The changing face of Yonge and Eglinton

Midtown_View_columnThe look and feel of Yonge and Eglinton has been changing drastically for several years, especially with respect to the never-ending construction of condominiums.

In years past, students and young people moving out on their own for the first time were only too happy to rent an apartment at trendy Yonge and Eglinton. Now, it’s more common for singles and young couples moving to the neighbourhood to go directly into a condo, often due to financial assistance from parents.

One of the biggest high-rise condo projects in the past four to five years — the E Condos at the northeast corner of Yonge and Eglinton — will be 67 stories high when completed. While it will cram in a lot of people, it will also take away more sunlight from the neighbourhood. Noise from the work has been relentless, sometimes even on a Saturday morning. Despite that, the condo site manager says they “try to give [us] a break on weekends.”

Over on Eglinton and Dunfield Avenue is the much anticipated completion of the 33-storey Madison. Move-in date is mid-October, coinciding with — to the excitement of many area residents — the opening of Loblaws on the ground floor.

Some residents and business owners alike have been feeling the impact of the condo construction more than others. Bumyoung Han, owner of convenience store Sun Smoke, started the business with his wife in 1997 in a small strip plaza on Yonge between Orchard View Boulevard and Helendale Avenue. Years back, profits were better. Still, fortunately business is good enough for now, even though it is “very hard to survive.”

Yonge and Eglinton
HEADS UP: Condo developments have been on the rise in the Yonge-Eglinton area for several years, as on this strip of Roehampton Avenue just east of Yonge Street.

As for the rest of the abandoned strip plaza just north of Sun Smoke, it is now closed in order to build yet another condo. The boarded up space looks like a ghost town. Thach Thai, owner of Hollywood Diamonds, who had been in business in the plaza for 28 years, was forced to move to a second floor location across the street this past July when his lease expired.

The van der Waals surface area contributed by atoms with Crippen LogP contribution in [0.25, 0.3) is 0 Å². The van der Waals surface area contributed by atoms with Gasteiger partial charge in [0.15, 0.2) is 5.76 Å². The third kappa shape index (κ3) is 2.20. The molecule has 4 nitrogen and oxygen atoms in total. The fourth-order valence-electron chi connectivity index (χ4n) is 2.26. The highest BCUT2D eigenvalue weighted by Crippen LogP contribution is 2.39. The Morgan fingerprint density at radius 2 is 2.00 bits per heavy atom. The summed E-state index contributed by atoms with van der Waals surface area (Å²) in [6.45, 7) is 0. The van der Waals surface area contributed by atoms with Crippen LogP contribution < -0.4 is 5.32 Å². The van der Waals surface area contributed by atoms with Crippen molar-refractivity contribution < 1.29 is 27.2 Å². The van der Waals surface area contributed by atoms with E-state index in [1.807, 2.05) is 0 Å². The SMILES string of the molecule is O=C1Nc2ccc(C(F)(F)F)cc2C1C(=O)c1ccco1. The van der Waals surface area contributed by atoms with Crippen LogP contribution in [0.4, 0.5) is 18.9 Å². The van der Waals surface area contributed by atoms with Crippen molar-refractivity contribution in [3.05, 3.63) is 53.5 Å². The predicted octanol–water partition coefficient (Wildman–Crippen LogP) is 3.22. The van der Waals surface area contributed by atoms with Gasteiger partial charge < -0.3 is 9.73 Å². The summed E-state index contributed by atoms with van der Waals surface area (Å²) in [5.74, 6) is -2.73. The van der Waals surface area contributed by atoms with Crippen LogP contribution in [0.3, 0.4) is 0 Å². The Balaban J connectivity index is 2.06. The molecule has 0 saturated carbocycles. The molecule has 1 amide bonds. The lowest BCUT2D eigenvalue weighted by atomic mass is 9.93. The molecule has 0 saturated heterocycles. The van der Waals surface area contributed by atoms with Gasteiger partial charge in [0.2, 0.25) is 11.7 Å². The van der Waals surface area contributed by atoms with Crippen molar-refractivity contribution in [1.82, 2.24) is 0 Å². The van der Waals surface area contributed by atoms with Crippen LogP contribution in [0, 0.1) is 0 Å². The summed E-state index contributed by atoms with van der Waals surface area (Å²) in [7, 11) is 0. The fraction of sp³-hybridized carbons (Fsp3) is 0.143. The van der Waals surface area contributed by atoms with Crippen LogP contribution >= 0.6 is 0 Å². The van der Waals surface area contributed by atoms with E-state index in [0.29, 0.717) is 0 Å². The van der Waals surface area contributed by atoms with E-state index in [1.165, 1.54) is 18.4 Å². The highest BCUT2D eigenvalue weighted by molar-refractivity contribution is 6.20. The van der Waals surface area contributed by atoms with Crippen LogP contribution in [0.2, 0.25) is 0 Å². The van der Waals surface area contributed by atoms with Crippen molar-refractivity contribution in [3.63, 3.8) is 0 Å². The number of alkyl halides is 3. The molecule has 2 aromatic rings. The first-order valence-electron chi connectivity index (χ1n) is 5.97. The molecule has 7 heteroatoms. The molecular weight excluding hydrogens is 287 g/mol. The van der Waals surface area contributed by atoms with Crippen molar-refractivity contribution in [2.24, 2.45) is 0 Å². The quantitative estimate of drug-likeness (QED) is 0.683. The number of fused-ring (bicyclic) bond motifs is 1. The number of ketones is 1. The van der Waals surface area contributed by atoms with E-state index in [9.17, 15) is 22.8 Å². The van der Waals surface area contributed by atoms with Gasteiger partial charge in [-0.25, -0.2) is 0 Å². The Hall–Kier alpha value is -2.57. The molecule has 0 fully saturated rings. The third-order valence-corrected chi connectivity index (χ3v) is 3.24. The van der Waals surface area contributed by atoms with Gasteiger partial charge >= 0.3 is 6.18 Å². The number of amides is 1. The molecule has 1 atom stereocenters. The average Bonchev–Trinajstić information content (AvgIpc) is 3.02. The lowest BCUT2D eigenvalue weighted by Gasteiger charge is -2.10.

Although at first Thai was not happy about moving, many of his regular customers are still coming to his new location. In the long run, the condo construction doesn’t affect him too much. Many of the store owners in that same strip mall were not able to find anything affordable and had to move out of the neighbourhood.

Terry Grogan, manager at local BMV Books near the northeast corner of Yonge and Eglinton, says he wouldn’t want to open a business now but since they have been in the neighbourhood for nearly two decades, they are “about as established as it gets.”

According to Grogan, the rest of the block between Yonge and Roehampton is not a prime redevelopment area, as there is a seven story height restriction for that block. Still, years after nearby condo construction began people continue to ask him when the building will be torn down. Grogan assures them BMV is “not going anywhere.”

Just a little farther south down the block at local pub Duke of Kent, according to manager Kiaya Redgate, business is still faring well. The Duke has had “quite a few regulars since Day 1” when it opened in 1977. Some people don’t enjoy sitting on the patio due to excessive noise and dust from construction of nearby 30 Minto Roe, but other than that, business is actually busier.

Not so for nearby Sugar Mountain, which planned to close by the end of September.

Yonge-Eglinton residents are also noticing the change to the neighbourhood, especially those who have lived here for many years. Long-time area resident Sylvie Besnard says walking around Yonge and Eglinton “used to be very pleasant but with all this construction, walking in the neighbourhood is now almost like a chore.”

She now often takes a detour down one of the side streets, even if it takes longer.

Not all renters want to buy

Although many former apartment dwellers have since purchased condos, not all renters are want-to-be home owners. Tim Kachurov has experienced both renting and home ownership at Yonge-Eglinton. After living in an apartment in the neighbourhood for many years, Kachurov purchased a condo at Eglinton and Redpath, where he was happy for five years. That was until more condo construction on nearby Soudan Avenue took away the view he had previously enjoyed.

Kachurov sold his place because he “didn’t want to risk depreciation in value of property.” If he had hung onto it, he feels it might have been harder to sell. Since then, he has experienced more financial freedom. His current rent is half of what he used to pay for his mortgage, taxes and maintenance fees.

Kachurov says aesthetically, Yonge and Eglinton “is getting uglier and uglier” with the rise in development. In his opinion, “architecture must satisfy the aesthetic and spiritual needs of society”.

The City Planning department at the City of Toronto, however, is enthusiastic about the changes at Yonge-Eglinton. “The City’s ongoing planning study, Midtown in Focus, … addresses topics that matter to people in Midtown.

“The ongoing construction of new residential towers, retail complexes and office developments is matched by public investment in the Eglinton Crosstown LRT.”

This, the City feels, will contribute to the growth of our dynamic neighbourhood’s special character.